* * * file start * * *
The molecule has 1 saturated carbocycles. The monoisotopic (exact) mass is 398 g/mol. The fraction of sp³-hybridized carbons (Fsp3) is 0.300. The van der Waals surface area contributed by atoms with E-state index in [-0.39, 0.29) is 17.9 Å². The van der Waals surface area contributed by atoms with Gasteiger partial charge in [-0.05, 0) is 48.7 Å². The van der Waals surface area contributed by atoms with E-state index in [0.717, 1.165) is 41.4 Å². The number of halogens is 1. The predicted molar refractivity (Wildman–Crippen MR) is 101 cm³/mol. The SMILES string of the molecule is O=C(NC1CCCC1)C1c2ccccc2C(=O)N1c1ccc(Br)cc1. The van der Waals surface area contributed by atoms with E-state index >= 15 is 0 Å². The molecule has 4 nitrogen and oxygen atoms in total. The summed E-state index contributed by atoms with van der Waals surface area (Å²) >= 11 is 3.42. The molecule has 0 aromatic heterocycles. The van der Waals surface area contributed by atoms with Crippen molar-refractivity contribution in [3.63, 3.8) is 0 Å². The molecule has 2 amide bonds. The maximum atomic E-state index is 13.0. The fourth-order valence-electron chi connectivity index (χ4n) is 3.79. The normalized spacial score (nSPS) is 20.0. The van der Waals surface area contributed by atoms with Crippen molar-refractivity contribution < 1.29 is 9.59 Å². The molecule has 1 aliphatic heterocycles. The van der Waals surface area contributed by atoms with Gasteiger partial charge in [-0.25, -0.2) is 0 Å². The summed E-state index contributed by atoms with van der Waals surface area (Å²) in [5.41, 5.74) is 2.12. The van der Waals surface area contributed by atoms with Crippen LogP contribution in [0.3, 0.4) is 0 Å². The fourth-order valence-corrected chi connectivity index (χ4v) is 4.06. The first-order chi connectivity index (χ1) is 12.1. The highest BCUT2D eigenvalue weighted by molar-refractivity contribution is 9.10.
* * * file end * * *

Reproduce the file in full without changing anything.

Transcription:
The molecule has 1 saturated carbocycles. The monoisotopic (exact) mass is 398 g/mol. The fraction of sp³-hybridized carbons (Fsp3) is 0.300. The van der Waals surface area contributed by atoms with E-state index in [-0.39, 0.29) is 17.9 Å². The van der Waals surface area contributed by atoms with Gasteiger partial charge in [-0.05, 0) is 48.7 Å². The van der Waals surface area contributed by atoms with E-state index in [0.717, 1.165) is 41.4 Å². The number of halogens is 1. The predicted molar refractivity (Wildman–Crippen MR) is 101 cm³/mol. The SMILES string of the molecule is O=C(NC1CCCC1)C1c2ccccc2C(=O)N1c1ccc(Br)cc1. The van der Waals surface area contributed by atoms with E-state index >= 15 is 0 Å². The molecule has 4 nitrogen and oxygen atoms in total. The summed E-state index contributed by atoms with van der Waals surface area (Å²) >= 11 is 3.42. The molecule has 0 aromatic heterocycles. The van der Waals surface area contributed by atoms with Crippen molar-refractivity contribution in [3.63, 3.8) is 0 Å². The molecule has 2 amide bonds. The maximum atomic E-state index is 13.0. The fourth-order valence-electron chi connectivity index (χ4n) is 3.79. The normalized spacial score (nSPS) is 20.0. The van der Waals surface area contributed by atoms with Crippen molar-refractivity contribution < 1.29 is 9.59 Å². The molecule has 1 aliphatic heterocycles. The van der Waals surface area contributed by atoms with Gasteiger partial charge in [-0.25, -0.2) is 0 Å². The summed E-state index contributed by atoms with van der Waals surface area (Å²) in [5.41, 5.74) is 2.12. The van der Waals surface area contributed by atoms with Crippen LogP contribution in [0.3, 0.4) is 0 Å². The fourth-order valence-corrected chi connectivity index (χ4v) is 4.06. The first-order chi connectivity index (χ1) is 12.1. The highest BCUT2D eigenvalue weighted by molar-refractivity contribution is 9.10.